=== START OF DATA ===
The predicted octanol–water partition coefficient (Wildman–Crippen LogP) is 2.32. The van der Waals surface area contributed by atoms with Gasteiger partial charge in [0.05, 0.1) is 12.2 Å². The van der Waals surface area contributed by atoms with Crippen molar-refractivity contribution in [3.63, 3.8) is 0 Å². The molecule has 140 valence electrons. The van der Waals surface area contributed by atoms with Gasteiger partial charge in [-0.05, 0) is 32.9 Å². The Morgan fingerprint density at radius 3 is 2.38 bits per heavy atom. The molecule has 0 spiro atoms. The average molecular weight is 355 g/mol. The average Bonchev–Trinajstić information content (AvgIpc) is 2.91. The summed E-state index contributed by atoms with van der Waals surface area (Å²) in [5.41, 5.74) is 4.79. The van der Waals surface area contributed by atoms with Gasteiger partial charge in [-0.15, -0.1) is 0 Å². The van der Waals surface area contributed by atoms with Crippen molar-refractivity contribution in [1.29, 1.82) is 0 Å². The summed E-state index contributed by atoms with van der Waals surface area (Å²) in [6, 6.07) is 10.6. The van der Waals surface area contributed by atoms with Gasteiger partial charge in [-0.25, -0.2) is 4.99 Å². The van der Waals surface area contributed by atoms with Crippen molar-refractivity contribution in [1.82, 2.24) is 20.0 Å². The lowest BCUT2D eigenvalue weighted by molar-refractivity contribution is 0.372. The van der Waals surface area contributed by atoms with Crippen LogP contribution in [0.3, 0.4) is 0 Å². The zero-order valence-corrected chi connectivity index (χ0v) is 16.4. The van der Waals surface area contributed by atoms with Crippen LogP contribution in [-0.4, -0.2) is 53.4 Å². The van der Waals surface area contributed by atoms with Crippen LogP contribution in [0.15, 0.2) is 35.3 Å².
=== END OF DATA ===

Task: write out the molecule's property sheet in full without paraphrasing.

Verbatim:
The predicted octanol–water partition coefficient (Wildman–Crippen LogP) is 2.32. The van der Waals surface area contributed by atoms with Gasteiger partial charge in [0.05, 0.1) is 12.2 Å². The van der Waals surface area contributed by atoms with Crippen molar-refractivity contribution in [3.63, 3.8) is 0 Å². The molecule has 140 valence electrons. The van der Waals surface area contributed by atoms with Gasteiger partial charge in [-0.05, 0) is 32.9 Å². The Morgan fingerprint density at radius 3 is 2.38 bits per heavy atom. The molecule has 0 spiro atoms. The average molecular weight is 355 g/mol. The average Bonchev–Trinajstić information content (AvgIpc) is 2.91. The summed E-state index contributed by atoms with van der Waals surface area (Å²) in [5.41, 5.74) is 4.79. The van der Waals surface area contributed by atoms with Gasteiger partial charge in [-0.15, -0.1) is 0 Å². The van der Waals surface area contributed by atoms with Crippen molar-refractivity contribution in [1.29, 1.82) is 0 Å². The summed E-state index contributed by atoms with van der Waals surface area (Å²) in [6, 6.07) is 10.6. The van der Waals surface area contributed by atoms with Gasteiger partial charge in [-0.25, -0.2) is 4.99 Å². The van der Waals surface area contributed by atoms with Crippen molar-refractivity contribution in [1.82, 2.24) is 20.0 Å². The lowest BCUT2D eigenvalue weighted by molar-refractivity contribution is 0.372. The van der Waals surface area contributed by atoms with Crippen LogP contribution in [0.3, 0.4) is 0 Å². The zero-order valence-corrected chi connectivity index (χ0v) is 16.4. The van der Waals surface area contributed by atoms with Crippen LogP contribution in [-0.4, -0.2) is 53.4 Å². The van der Waals surface area contributed by atoms with Crippen LogP contribution in [0.15, 0.2) is 35.3 Å².